Washington is set to begin using computer software to help determine the potential for those newly released from jail to commit murder, as well as a host of other crimes.
For the last several years, officials in Baltimore and Philadelphia have used University of Pennsylvania professor Richard Berk’s software to decide how much supervision a parolee needs based on the probability of that person committing a homicide after release.
And now it is moving to the federal level, reports ABC News
"When a person goes on probation or parole they are supervised by an officer. The question that officer has to answer is 'what level of supervision do you provide?'" Berk said.
Berk’s software compares a dataset of more than 60,000 crimes with the records of individual parolees to determine the probability that they will break the law again once free.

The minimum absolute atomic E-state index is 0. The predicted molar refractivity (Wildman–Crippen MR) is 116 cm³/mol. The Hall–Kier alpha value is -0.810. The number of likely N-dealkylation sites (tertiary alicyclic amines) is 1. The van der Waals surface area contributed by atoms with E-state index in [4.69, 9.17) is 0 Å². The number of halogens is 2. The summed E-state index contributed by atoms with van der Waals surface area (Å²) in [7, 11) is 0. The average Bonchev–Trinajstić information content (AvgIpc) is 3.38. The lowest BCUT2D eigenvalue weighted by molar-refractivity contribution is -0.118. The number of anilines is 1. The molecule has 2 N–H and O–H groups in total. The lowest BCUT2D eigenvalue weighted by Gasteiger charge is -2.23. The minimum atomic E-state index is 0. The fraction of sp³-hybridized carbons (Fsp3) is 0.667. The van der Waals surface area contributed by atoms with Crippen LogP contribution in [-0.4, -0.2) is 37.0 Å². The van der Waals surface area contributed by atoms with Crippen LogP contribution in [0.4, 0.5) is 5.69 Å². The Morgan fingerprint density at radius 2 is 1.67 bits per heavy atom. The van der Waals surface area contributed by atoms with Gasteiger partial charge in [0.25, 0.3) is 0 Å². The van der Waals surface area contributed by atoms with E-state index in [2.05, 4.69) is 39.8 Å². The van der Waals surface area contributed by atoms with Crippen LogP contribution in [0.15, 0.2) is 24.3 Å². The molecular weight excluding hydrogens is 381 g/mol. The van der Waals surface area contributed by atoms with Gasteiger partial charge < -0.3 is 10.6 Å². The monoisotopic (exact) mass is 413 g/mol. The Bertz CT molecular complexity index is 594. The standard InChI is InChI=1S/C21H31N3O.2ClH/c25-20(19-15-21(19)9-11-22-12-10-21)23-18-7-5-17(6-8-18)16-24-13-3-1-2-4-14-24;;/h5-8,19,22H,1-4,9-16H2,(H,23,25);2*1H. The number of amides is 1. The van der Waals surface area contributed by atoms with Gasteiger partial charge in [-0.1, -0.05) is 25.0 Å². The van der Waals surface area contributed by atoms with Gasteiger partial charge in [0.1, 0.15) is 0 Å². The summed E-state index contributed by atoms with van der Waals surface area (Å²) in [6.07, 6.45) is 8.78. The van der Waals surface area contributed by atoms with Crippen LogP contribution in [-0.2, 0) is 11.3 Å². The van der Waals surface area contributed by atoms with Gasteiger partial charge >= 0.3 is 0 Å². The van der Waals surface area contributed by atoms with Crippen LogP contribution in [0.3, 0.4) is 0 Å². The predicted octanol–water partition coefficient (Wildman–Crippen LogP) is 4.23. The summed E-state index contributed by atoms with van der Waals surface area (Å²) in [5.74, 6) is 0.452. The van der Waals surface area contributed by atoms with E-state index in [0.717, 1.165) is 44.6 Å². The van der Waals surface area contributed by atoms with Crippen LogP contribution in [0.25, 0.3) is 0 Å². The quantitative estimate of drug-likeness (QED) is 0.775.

In each case, the software’s algorithm compares the life history of the person — criminal record, geographic location, age that crimes were committed — and makes predictions.
"People assume that if someone murdered, then they will murder in the future," said Berk. "But what really matters is what that person did as a young individual. If they committed armed robbery at age 14 that's a good predictor. If they committed the same crime at age 30, that doesn't predict very much."
Shawn Bushway, a professor of criminal justice at the State University of New York at Albany, said Berk’s software is “very impressive,” but that it also poses a potential rights problem because of increased scrutiny on inmates and parolees.
The potential, he said, is for the predictions to be wrong.
"[You could be] punishing people who, most likely, will not commit a crime in the future," said Bushway. It comes down to a question of whether you would rather make these errors or those errors.”
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